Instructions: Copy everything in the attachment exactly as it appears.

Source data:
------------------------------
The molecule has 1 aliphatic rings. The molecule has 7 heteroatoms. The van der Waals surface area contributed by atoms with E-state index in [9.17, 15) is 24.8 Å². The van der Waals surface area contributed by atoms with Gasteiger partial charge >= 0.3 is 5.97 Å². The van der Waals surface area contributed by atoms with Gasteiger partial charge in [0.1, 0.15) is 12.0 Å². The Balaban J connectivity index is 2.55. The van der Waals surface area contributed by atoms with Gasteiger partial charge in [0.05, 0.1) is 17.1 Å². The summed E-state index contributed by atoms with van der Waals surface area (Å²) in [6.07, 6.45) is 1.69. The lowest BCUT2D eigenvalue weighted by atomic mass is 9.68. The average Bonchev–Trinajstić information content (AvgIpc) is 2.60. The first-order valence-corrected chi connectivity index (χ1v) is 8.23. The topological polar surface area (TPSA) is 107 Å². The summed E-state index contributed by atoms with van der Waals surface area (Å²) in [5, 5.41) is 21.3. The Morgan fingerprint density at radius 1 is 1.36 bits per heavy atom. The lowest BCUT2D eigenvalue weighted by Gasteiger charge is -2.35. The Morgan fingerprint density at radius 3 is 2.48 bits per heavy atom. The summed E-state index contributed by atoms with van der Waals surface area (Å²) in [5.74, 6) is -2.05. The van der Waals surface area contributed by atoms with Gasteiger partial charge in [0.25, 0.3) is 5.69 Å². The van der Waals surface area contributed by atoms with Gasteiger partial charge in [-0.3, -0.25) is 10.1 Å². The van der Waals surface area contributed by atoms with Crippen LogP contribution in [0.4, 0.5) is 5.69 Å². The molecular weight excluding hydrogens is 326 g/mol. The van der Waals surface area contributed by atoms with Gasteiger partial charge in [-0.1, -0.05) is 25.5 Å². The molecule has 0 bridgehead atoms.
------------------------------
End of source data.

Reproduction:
The molecule has 1 aliphatic rings. The molecule has 7 heteroatoms. The van der Waals surface area contributed by atoms with E-state index in [9.17, 15) is 24.8 Å². The van der Waals surface area contributed by atoms with Gasteiger partial charge >= 0.3 is 5.97 Å². The van der Waals surface area contributed by atoms with Gasteiger partial charge in [0.1, 0.15) is 12.0 Å². The Balaban J connectivity index is 2.55. The van der Waals surface area contributed by atoms with Gasteiger partial charge in [0.05, 0.1) is 17.1 Å². The summed E-state index contributed by atoms with van der Waals surface area (Å²) in [6.07, 6.45) is 1.69. The lowest BCUT2D eigenvalue weighted by atomic mass is 9.68. The average Bonchev–Trinajstić information content (AvgIpc) is 2.60. The first-order valence-corrected chi connectivity index (χ1v) is 8.23. The topological polar surface area (TPSA) is 107 Å². The summed E-state index contributed by atoms with van der Waals surface area (Å²) in [5, 5.41) is 21.3. The Morgan fingerprint density at radius 1 is 1.36 bits per heavy atom. The lowest BCUT2D eigenvalue weighted by Gasteiger charge is -2.35. The Morgan fingerprint density at radius 3 is 2.48 bits per heavy atom. The summed E-state index contributed by atoms with van der Waals surface area (Å²) in [5.74, 6) is -2.05. The van der Waals surface area contributed by atoms with Gasteiger partial charge in [0.25, 0.3) is 5.69 Å². The van der Waals surface area contributed by atoms with Gasteiger partial charge in [-0.3, -0.25) is 10.1 Å². The van der Waals surface area contributed by atoms with Crippen LogP contribution in [0.4, 0.5) is 5.69 Å². The molecular weight excluding hydrogens is 326 g/mol. The van der Waals surface area contributed by atoms with Gasteiger partial charge in [-0.1, -0.05) is 25.5 Å². The molecule has 0 bridgehead atoms.